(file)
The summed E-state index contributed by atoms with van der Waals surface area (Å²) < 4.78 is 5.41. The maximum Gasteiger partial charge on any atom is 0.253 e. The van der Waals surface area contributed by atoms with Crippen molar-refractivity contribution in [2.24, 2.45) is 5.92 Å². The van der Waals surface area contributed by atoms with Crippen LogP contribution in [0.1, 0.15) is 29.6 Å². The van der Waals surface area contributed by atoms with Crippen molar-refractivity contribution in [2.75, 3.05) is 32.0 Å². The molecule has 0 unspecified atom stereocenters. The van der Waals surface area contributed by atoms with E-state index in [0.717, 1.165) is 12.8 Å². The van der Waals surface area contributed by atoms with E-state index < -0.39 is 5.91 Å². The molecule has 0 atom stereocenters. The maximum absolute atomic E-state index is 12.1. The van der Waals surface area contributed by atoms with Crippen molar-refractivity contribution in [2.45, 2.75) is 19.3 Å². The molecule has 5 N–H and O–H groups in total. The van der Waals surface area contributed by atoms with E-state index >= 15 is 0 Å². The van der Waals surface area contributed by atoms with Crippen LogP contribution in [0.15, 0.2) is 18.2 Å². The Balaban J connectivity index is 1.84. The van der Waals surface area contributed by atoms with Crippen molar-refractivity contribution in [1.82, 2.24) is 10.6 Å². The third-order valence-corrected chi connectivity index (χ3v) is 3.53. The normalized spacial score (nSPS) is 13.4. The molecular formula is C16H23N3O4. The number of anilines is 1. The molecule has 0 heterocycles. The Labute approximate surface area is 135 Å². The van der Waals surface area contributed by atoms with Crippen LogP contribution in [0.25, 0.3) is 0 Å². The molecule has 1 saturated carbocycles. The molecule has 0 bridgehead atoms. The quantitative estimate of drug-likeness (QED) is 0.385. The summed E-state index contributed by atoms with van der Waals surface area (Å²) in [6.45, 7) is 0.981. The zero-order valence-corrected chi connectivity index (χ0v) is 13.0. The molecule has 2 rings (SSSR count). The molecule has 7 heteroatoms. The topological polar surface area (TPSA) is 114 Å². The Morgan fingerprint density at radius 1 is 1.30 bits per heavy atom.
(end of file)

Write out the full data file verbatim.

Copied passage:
The summed E-state index contributed by atoms with van der Waals surface area (Å²) < 4.78 is 5.41. The maximum Gasteiger partial charge on any atom is 0.253 e. The van der Waals surface area contributed by atoms with Crippen molar-refractivity contribution in [2.24, 2.45) is 5.92 Å². The van der Waals surface area contributed by atoms with Crippen LogP contribution in [0.1, 0.15) is 29.6 Å². The van der Waals surface area contributed by atoms with Crippen molar-refractivity contribution in [2.75, 3.05) is 32.0 Å². The molecule has 0 unspecified atom stereocenters. The van der Waals surface area contributed by atoms with E-state index in [0.717, 1.165) is 12.8 Å². The van der Waals surface area contributed by atoms with E-state index < -0.39 is 5.91 Å². The molecule has 0 atom stereocenters. The maximum absolute atomic E-state index is 12.1. The van der Waals surface area contributed by atoms with Crippen molar-refractivity contribution in [2.45, 2.75) is 19.3 Å². The molecule has 5 N–H and O–H groups in total. The van der Waals surface area contributed by atoms with E-state index >= 15 is 0 Å². The van der Waals surface area contributed by atoms with Crippen LogP contribution in [0.15, 0.2) is 18.2 Å². The Balaban J connectivity index is 1.84. The van der Waals surface area contributed by atoms with Crippen molar-refractivity contribution in [1.82, 2.24) is 10.6 Å². The third-order valence-corrected chi connectivity index (χ3v) is 3.53. The normalized spacial score (nSPS) is 13.4. The molecular formula is C16H23N3O4. The number of anilines is 1. The molecule has 0 heterocycles. The Labute approximate surface area is 135 Å². The van der Waals surface area contributed by atoms with Crippen LogP contribution in [0.25, 0.3) is 0 Å². The molecule has 1 saturated carbocycles. The molecule has 0 bridgehead atoms. The quantitative estimate of drug-likeness (QED) is 0.385. The summed E-state index contributed by atoms with van der Waals surface area (Å²) in [6.45, 7) is 0.981. The zero-order valence-corrected chi connectivity index (χ0v) is 13.0. The molecule has 2 rings (SSSR count). The molecule has 7 heteroatoms. The topological polar surface area (TPSA) is 114 Å². The Morgan fingerprint density at radius 1 is 1.30 bits per heavy atom.